BY SILAS NKALA
APPLICANTS who challenged the Zimbabwe United Passengers Company (Zupco) monopoly are riled that the matter is still to be set down six months after the High Court was ordered to readmit it.
In their application, the Zimbabwe Chamber of Informal Economy Association (ZCIEA), Passengers Association of Zimbabwe (Paz) and Constantine Chaza, represented by Tendai Biti of Zimbabwe Lawyers for Human Rights (ZLHR), argued that the ban on informal sector trading as well as private commuter omnibuses was illegal.
On March 12 2021, Supreme Court Judges faulted Justice Mary Zimba-Dube for misdirecting herself when she dismissed the application and ordered that the matter be remitted to the High Court and be heard by a different Judge.
But six months down the line, the Registrar of the High Court is still to allocate the case for set down.
On Tuesday the ZLHR said it has for the past six months been waiting for the Registrar of the High Court to set down the Zupco monopoly case as directed by the Supreme Court.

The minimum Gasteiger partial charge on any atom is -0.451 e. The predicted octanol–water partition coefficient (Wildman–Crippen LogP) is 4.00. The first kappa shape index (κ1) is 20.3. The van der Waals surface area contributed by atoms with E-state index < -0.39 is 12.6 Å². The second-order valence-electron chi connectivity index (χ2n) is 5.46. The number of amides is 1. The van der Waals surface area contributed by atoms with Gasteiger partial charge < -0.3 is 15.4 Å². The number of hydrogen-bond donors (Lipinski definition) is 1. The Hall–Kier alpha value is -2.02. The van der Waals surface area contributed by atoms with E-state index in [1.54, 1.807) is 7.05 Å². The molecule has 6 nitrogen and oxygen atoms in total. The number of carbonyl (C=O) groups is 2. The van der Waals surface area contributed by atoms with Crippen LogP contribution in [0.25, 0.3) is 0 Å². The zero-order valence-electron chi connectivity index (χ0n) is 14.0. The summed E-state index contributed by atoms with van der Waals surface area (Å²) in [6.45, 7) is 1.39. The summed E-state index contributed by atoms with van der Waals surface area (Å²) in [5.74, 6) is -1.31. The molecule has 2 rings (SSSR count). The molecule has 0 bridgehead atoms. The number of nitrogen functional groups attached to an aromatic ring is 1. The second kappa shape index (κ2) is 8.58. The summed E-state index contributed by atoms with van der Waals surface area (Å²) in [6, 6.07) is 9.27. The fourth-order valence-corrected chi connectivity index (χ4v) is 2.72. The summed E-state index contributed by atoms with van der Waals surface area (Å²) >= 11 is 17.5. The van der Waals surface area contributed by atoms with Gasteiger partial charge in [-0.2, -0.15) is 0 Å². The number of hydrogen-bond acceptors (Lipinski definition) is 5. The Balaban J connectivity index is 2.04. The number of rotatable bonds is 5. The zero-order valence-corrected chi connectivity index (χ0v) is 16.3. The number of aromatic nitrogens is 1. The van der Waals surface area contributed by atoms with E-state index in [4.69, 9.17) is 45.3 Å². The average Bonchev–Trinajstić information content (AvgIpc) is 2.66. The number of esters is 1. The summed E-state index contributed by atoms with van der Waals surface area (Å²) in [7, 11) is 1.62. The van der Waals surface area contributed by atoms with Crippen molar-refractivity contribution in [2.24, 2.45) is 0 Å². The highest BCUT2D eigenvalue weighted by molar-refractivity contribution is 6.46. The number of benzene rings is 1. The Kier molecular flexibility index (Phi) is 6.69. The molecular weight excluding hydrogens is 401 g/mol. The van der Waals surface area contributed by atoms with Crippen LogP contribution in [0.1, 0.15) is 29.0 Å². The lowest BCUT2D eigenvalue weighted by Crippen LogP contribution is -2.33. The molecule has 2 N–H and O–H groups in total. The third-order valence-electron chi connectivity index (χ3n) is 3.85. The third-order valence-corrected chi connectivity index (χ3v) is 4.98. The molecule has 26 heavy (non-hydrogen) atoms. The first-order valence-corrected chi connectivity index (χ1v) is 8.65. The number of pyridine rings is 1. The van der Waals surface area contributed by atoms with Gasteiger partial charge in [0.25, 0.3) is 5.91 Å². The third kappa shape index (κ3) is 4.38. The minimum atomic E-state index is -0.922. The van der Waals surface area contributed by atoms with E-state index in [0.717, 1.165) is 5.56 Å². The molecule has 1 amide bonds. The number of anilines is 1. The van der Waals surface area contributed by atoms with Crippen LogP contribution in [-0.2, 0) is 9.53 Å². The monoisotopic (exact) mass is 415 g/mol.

In their application, which was filed in 2020, ZCIE, PAZ and Chaza argued that the imposition of national lockdown regulations and the ban on informal sector trading imposed by the government which included a ban on private commuter omnibuses was discriminatory and unconstitutional.
They also argued that the ban created an unlawful monopoly for Zupco.
“ZCIEA, PAZ and Chaza want some registered transport operators and other operators to be allowed to ferry passengers on their licenced routes subject to compliance with relevant national lockdown conditions such as social distancing, temperature testing and the use of hand sanitisers,” ZLHR said.
In her judgment issued on May 26, 2020, Justice Zimba-Dube dismissed ZCIEA, PAZ and Chaza’s application after ruling that there was no discrimination against private commuter omnibus as they could operate under Zupco and that opening the informal sector could fuel the spread of coronavirus.
Newer PostI’m still Harare mayor: Mafume